Solution Level Controls

Electroless Nickel Plating Sensors

Four Types of Solution Level Controls You Should Use

Author: Skip Schaefer

Back in the 1970's, when I was selling electric immersion heaters and liquid level controls, there was not much on safety.  The best plating tank available was old rubber battery casings, left over from some type of military requirement. The heater was in the tank, and they would let the level drop below the cold zone bracket, then the heater was hot enough to make the rubber casing smolder and stink. A liquid level control, 2 prong type, was incorporated into the control system to shut the immersion heater off.

Polypro was just coming into popularity in the 80's which made things simple. You design a tank, cut the polypro, weld it up, and put an immersion heater in the coating tank. Except when you have a repeat of the above scenario, the outcome is entirely different.

Thermal cutoff devices were incorporated in heaters and in my opinion, gave the customers a false sense of security. Liquid level safety controls were, and still are a safer application, if applied correctly. Cleaning and checking solution level safeties is part of a maintenance schedule. There are several type of level safety controls and I will present them by relative cost.

Liquid Level Sensor Types

1. Capacitance Level Sensor

A capicitance solution control mounts outside the tank and is set at a specific level. Once mounted, the customer must make sure he orders the correct replacement heater. With the below conductivity level safety systems, it is simple to adjust. You trim the probes from the bottom-up, and adjust it using the set screw on the bracket.

2. Conductivity Level Sensor

The 2-prong conductivity sensor passes 12 VAC across the probes or prongs in the presence of solution. When the solution level drops below the probes, it opens the holding coil contactor momentarily, usually I design for instant power off of the immersion heater. Some finishing lines use a 3 prong sensor, which can add more solution to the tank when the low probe is exposed. The water or solution valve opens and fills the tank until the top probe is reached.

3. Bottom Up Float Level Sensor

Thirdly, is the bottom-up float type control. This is an inverted, polypro float in a CPVC tube, with 1 amp rated float. This is for solutions where crystalline build-up doesn’t occur in the tank. Hot seal tanks, hygroscopic, acid base solutions, and Di Water are examples of solutions best for the bottom-up float.

4. Air Bubbler Level Sensor

This solution level control introduces air pressure through a CPVC or PTFE tube that is set to the cold zone of the heater. Air is introduced and if liquid is present at the tube tip, back pressure occurs in the tube and the differential pressure switch stays closed. If the solution drops, the air blows without pressure, opening the switch. Air bubbler level safety systems work in all chemistries and temperatures.

Electroless nickel plating is the perfect application for this system. No conductivity probes to electrify the solution causing plate-out. Capacitance staying on from plate out on the tank. Bottom up, getting frozen shut in the on position. Air bubbler level sensors are also ideal in Copper, Gold, Rhodium, Palladium, or Platinum plating tank systems.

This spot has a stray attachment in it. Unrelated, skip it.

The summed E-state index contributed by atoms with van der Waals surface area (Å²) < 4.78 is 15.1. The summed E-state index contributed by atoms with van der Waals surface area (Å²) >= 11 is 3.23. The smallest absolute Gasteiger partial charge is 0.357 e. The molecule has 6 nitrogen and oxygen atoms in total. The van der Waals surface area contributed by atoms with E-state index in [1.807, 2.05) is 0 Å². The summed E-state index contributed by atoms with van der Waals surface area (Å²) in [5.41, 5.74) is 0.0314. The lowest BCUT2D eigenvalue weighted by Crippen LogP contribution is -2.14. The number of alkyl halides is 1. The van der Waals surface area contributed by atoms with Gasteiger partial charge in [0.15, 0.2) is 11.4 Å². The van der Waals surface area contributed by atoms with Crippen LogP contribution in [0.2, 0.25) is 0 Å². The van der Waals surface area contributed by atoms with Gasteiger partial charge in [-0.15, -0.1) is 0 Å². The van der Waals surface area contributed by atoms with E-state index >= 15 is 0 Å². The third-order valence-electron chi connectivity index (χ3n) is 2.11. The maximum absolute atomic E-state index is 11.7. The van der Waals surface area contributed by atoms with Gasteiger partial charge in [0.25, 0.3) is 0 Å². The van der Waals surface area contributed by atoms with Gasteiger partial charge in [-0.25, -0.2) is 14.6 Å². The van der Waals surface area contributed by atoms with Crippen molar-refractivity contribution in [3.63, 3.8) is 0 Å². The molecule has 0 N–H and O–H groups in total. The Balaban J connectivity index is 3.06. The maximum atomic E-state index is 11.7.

What happens to level sensors when there is air agitation in the tank?

Now we have the basic four solution level safeties choices, but what still needs to be discussed what happens when there is air agitation in the tank and a tank failure. These devices are usually connected to the holding coil of the contactor. If the solution is at the critical point of the tip of these devices and a “boil action” occurs and starts the contactor coil to “chatter”– going on and off frequently and repeatedly, this may cause the contact points to “weld shut”. Once they are welded shut the heater is 100% on al the time and not even a thermal cutoff can save it.

It is imperative that a manual reset system be in place on all systems. This consists of a relay and reset button wired so once the probes, float, capacitance sensor, or air bubbler, has one incident of exposed appliance– the electrical system open the contactor. All the basic 4 level safety systems all react before the solution drops below the heater “cold zone” bracket. The thermal cutoff device must have the heat generated by the electric immersion heater which exposes the plastic tank to needless heat and possibility the integrity of the exposed area.

Tank Failure

In a tank failure as Mr. Goad pointed out, it is a catastrophe and it happens quick. With the “basic 4”, they will shut the system off instantaneously. With the thermal cut off device the heating element will discolor the metal sheath and begin emitting infrared radiation. Then it is a race for time. Does it shut off in time or not. As a responsible manufacturer of the equipment, it is not a chance I care to take and neither should you.

In this case I used one of our AIR BUBBLER Liquid level controls. This system induces air into a piece of CPVC piping and if there is solution at the tip of the tube, restricting air flow, the system operates correctly. Once liquid is removed and no back pressure- the system shuts off.

Since the CPVC isn’t conducting electricity your electroless nickel plating process lives another day. Especially if you were using a rugged steel or titanium over the side heater.

Now that is simple, easy, and safe.

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